"The people people have for friends
Your common sense appall
But the people people marry
Are the queerest folk of all."
- Charlotte Perkins Gilman
That's a link to an article discussing a new book, "For Love of Politics" that purports to analyze Bill and Hillary Clinton's marriage. Gee--what new and original subject matter.
Notwithstanding everyone's opinions on that topic (They don't really love each other! They are so in love! They are old, dear friends! They hate each other!), I'm just going to file this book under Stupid Meaningless Nonsensical Publications. Why? Because, as anyone married or formerly married knows, trying to dissect anyone's marriage is a fool's errand. We all have one or two of those friends whose spouse we cannot figure out, whose entire marital relationship we cannot figure out. How can she stand him? What do they talk about at the end of a day? That must be the most boring marriage ever... I tend to think that it's less of a lack on the part of the married couple, and more a lack on the part of outsiders trying to understand something of which they are not a part.
Even my own parents, whom I believe to have been fantastic raisers of children and exemplars of good marriage (if I may say so myself), had a marriage that I found to be inexplicable even on a good day. Not the love and commitment part; that I got. But the "how does she put up with that?" kind of stuff. I'm sure no small number of people saw them and wondered what on god's green earth brought these people together. I'm sure many people ask that about their kids' relationships too. What I'm getting at is that we can all identify aspects of other people's relationships that we wouldn't put up with under any circumstances, so why bother judging? A marriage or long-term relationship is unique to every couple in it. Or, as a recent anniversary card I sent said, "A good marriage is like a casserole; only the people making it know what goes into it."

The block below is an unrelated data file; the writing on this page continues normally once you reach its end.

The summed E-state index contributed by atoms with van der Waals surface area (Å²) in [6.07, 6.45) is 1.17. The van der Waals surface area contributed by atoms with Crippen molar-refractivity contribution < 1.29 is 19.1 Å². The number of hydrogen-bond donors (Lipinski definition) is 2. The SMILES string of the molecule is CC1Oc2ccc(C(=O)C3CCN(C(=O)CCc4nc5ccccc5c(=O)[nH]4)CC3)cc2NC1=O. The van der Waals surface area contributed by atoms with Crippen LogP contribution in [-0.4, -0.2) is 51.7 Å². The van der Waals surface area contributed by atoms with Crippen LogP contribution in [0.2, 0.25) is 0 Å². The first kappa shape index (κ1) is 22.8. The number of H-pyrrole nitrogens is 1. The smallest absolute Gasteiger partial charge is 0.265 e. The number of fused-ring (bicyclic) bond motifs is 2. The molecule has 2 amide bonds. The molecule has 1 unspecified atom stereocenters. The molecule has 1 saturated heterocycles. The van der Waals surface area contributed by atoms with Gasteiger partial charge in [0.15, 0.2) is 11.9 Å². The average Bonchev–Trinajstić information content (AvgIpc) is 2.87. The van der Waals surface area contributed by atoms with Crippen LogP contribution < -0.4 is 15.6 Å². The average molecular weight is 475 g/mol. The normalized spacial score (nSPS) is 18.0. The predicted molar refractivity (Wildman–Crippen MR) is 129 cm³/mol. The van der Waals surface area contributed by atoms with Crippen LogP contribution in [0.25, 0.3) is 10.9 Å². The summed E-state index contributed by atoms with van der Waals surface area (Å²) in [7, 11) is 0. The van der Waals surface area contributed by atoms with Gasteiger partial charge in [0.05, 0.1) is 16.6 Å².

I myself have no opinion on the Clintons' marriage, mostly because I just don't care, any more than I care about Jennifer Lopez's marriage or Angelina and Brad's marriage. Yes, it's entertaining to armchair psychoanalyze people in public life so that they conform to our pre-set opinions of them, perhaps because doing so fills the time we'd otherwise use to analyze our own marriages and relationships to bad effect? Who knows? All I do know is that just as you don't need to know the secret (and potentially ugly) ingredients that make the casserole tasty, you don't always need to know the specifics of someone's marriage to determine its worth. Sometimes you just have to say, "Hey--they seem fine with it and they aren't hurting anyone. So I'm going to mind my own damn business."
But then what would people write books about?